-- The leaders of the various militia groups must be arrested and prosecuted. With hundreds of people known to have participated in the attack on UNHCR, the only way to achieve accountability will be to pursue those who organized and incited the violence. Experience elsewhere suggests that punishing the leaders of militia groups will have a powerful demonstration effect and erode popular support for their movement. Impunity for the crimes committed, on the other hand, will encourage future violence. In this regard, I bring to your attention notorious militia leader Eurico Guterres. There is credible evidence now, as there has been in the past, that Guterres is responsible for orchestrating violence. I urge the Indonesian authorities to arrest Guterres and send a clear signal to the people of West Timor and to the world -- that this type of behavior will no longer be tolerated.
-- Once the camps and the border have been secured, refugees that want to go back to East Timor should be repatriated and those that want to stay in Indonesia should be transmigrated. Assistant Secretary Roth tells me that you are working on a plan to reassign ex-TNI members and transmigrate pro-integrationists to a nearby island. I urge that you also work to resolve the pension problem for former East Timorese civil servants, many of whom have indicated that they want to return once they receive a pension settlement from Jakarta. The amount required is less than what the government of Indonesia would spend for long-term care and pensions, if these individuals remain on Indonesian soil. As I have told Foreign Minister Shihab on several occasions, and as President Clinton told President Wahid in his August 25 letter, the United States is prepared to help shoulder some of the financial and logistical burdens for repatriation and transmigration. I hope you will work closely with Ambassador Gelbard and Assistant Secretary Roth so that we can coordinate our assistance as you finalize your plans.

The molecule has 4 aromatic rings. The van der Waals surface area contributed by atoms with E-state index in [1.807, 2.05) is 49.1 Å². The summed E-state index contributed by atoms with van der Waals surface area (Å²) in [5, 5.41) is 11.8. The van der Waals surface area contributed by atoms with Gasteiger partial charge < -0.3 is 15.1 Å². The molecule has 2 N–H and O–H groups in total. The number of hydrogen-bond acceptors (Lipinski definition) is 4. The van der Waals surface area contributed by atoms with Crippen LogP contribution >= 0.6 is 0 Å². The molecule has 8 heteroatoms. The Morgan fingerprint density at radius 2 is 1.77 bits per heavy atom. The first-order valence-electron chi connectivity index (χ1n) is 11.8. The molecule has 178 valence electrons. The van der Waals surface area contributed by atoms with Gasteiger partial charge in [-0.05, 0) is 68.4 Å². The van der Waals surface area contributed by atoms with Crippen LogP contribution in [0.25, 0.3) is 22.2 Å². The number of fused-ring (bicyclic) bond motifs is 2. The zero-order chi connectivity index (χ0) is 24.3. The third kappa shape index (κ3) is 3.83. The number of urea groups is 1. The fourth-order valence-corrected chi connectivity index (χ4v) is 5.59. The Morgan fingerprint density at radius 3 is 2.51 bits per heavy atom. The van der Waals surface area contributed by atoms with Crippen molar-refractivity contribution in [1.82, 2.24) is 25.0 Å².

-- Troublemakers in Jakarta who are subverting the policy of your government by providing support to the militias must be dealt with. We have credible reports from multiple sources that retired and even active TNI members have continued to provide logistical support and training to the Timorese militias. Such activity is undermining the credibility of your government. I urge you to use your authority to send a clear message to these individuals that assistance to militia groups is illegal and will not be tolerated.
-- Until such time that security conditions permit the return of UNHCR and other international aid organizations, the government of Indonesia must be responsible for providing food and ensuring the welfare of all refugees and displaced persons in West Timor.
The past failure to deal firmly and decisively with the militias has already impacted our relations and is preventing us from resuming a military-to-military relationship. It is also creating pressure from the Congress and NGOs to cut or condition economic aid to your country -- an outcome which we both want to avoid. I am hopeful that with your leadership, the problems on Timor can be overcome expeditiously.
Madeleine K. Albright